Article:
One of the most beautiful stretches of the river Wye is at Symonds Yat, between Ross-on Wye and Monmouth, where the river, after passing through a narrow gorge, makes a great five-mile loop round Huntsham Hill, failing to complete its total encirclement by a mere quarter of a mile. ‘Yat’ is an old English word for gate.
To get away from what some people see as the over-exploitation of Shakespeare in the streets of Stratford-upon-Avon, it is only necessary to walk a short distance along the banks of the Avon to get this pastoral view of St. Mary’s Church where the poet was baptised and also where he was buried. For Shakespeare to have a tomb at all seems somewhat surprising for there can be no playwright in the world whose works are still so much alive and still so relevant.
The Lord Leycester Hospital in Warwick was founded in ii y Robert Dudley, Earl of Leicester and favourite of Queen Elizabeth I, as a hospital (in the early sense of the word) for ‘poor and impotent’ persons. The buildings were originally the headquarters of Warwick’s Town Guilds which were dispersed in 1546.
Though the canals of Britain are individually small, the system was, in its heyday, very extensive and highly important when railways were non-existent and roads almost unusable. Many of them have been restored for recreational use for boating and fishing, and there are several centres where boats may be hired by the week to explore the beautiful stretches of England’s canal system. Because of their meagre width a special type of barge known as a ‘narrow boat’ was developed for British canals.
In this image, taken just south of ‘Bridge 10’, near Crick, the canal disappears into a tunnel to emerge over 1,528 yards away. Further south on the Grand Union Canal there is a fascinating Canal Museum in an old warehouse at Stoke Bruerne illustrating the vital role played by canals in England in the eighteenth century.
Mam Tor, a 1700-foot mountain in north Derbyshire, is the southern outpost of the region known as the High Peak. This is the really rugged northern half of Derbyshire’s Peak District, an area of rocky outcrops on high moorlands, crossed by the Pennine Way, the track which conducts determined walkers 250 miles to the Scottish border. Mam Tor has been known since Elizabethan times as the shivering mountain because of the way its almost continuous landslides of shale and grit reflect the sunlight.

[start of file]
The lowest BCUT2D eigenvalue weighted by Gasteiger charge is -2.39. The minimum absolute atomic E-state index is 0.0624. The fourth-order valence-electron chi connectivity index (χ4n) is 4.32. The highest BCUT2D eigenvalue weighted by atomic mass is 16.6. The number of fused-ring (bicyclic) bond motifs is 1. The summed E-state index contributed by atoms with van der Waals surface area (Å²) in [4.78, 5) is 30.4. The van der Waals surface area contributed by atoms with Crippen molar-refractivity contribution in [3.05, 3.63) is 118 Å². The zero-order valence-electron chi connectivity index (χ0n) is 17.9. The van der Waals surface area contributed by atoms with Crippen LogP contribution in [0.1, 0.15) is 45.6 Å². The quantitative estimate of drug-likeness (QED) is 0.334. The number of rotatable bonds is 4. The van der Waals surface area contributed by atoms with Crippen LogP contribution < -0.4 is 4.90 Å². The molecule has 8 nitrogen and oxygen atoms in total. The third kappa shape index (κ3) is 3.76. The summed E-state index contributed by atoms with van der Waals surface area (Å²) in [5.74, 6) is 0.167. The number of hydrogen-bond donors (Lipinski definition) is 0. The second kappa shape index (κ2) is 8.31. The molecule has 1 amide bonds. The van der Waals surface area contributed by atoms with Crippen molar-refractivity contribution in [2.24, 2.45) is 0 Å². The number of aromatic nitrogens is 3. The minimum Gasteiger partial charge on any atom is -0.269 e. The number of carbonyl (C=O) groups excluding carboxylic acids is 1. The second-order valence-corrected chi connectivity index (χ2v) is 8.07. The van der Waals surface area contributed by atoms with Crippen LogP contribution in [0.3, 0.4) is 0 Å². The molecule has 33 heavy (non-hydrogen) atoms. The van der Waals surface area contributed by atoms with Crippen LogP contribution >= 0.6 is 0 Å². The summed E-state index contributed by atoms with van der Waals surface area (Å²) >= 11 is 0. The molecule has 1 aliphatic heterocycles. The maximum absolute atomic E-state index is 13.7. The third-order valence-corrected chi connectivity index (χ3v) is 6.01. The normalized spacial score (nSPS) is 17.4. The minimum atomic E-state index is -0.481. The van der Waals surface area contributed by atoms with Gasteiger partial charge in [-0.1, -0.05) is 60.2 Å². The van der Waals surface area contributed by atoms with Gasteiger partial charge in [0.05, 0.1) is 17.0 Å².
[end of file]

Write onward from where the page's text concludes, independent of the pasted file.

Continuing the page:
People living in the Midlands and North of England have long regarded the Peak District as their natural playground for walking, climbing, pot-holing (the limestone hills are riddled with subterranean caverns), sailing, fishing or just relaxing. Indeed, it was largely the pressure of public opinion generated by the thousands of walkers from Manchester and Sheffield that led, in the early 1930s, to the public being granted access to the privately owned mountains and moors in the area and to the establishment, in 1951, of the Peak District National Park. This Park – it covers 542 square miles and includes the whole of north-west Derbyshire as well as parts of the adjoining counties of Staffordshire and Yorkshire – ensures a strict control over development in a region of great natural beauty and high amenity value.